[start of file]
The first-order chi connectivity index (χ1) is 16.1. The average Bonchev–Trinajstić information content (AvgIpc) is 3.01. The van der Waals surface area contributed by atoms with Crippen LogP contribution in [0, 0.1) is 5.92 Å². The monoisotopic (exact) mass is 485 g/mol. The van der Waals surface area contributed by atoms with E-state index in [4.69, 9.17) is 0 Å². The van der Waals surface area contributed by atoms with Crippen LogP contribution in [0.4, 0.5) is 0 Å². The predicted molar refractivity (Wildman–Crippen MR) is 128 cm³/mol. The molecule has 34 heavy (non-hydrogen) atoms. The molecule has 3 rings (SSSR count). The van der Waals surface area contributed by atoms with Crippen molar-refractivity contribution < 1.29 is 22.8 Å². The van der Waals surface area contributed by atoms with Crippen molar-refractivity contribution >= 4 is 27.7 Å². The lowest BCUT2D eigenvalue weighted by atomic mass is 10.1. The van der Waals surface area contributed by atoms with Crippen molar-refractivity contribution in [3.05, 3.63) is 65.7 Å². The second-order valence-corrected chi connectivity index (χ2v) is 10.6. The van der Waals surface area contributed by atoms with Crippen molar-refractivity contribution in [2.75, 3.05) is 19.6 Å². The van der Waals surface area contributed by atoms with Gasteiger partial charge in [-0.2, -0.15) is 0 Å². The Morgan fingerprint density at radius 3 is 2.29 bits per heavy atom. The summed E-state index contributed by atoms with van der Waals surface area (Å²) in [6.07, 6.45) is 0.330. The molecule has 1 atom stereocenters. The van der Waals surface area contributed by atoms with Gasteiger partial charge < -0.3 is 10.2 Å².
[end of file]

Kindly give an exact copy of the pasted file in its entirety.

The first-order chi connectivity index (χ1) is 16.1. The average Bonchev–Trinajstić information content (AvgIpc) is 3.01. The van der Waals surface area contributed by atoms with Crippen LogP contribution in [0, 0.1) is 5.92 Å². The monoisotopic (exact) mass is 485 g/mol. The van der Waals surface area contributed by atoms with E-state index in [4.69, 9.17) is 0 Å². The van der Waals surface area contributed by atoms with Crippen LogP contribution in [0.4, 0.5) is 0 Å². The predicted molar refractivity (Wildman–Crippen MR) is 128 cm³/mol. The molecule has 34 heavy (non-hydrogen) atoms. The molecule has 3 rings (SSSR count). The van der Waals surface area contributed by atoms with Crippen molar-refractivity contribution < 1.29 is 22.8 Å². The van der Waals surface area contributed by atoms with Crippen molar-refractivity contribution >= 4 is 27.7 Å². The lowest BCUT2D eigenvalue weighted by atomic mass is 10.1. The van der Waals surface area contributed by atoms with Crippen molar-refractivity contribution in [3.05, 3.63) is 65.7 Å². The second-order valence-corrected chi connectivity index (χ2v) is 10.6. The van der Waals surface area contributed by atoms with Crippen molar-refractivity contribution in [2.75, 3.05) is 19.6 Å². The van der Waals surface area contributed by atoms with Gasteiger partial charge in [-0.2, -0.15) is 0 Å². The Morgan fingerprint density at radius 3 is 2.29 bits per heavy atom. The summed E-state index contributed by atoms with van der Waals surface area (Å²) in [6.07, 6.45) is 0.330. The molecule has 1 atom stereocenters. The van der Waals surface area contributed by atoms with Gasteiger partial charge < -0.3 is 10.2 Å².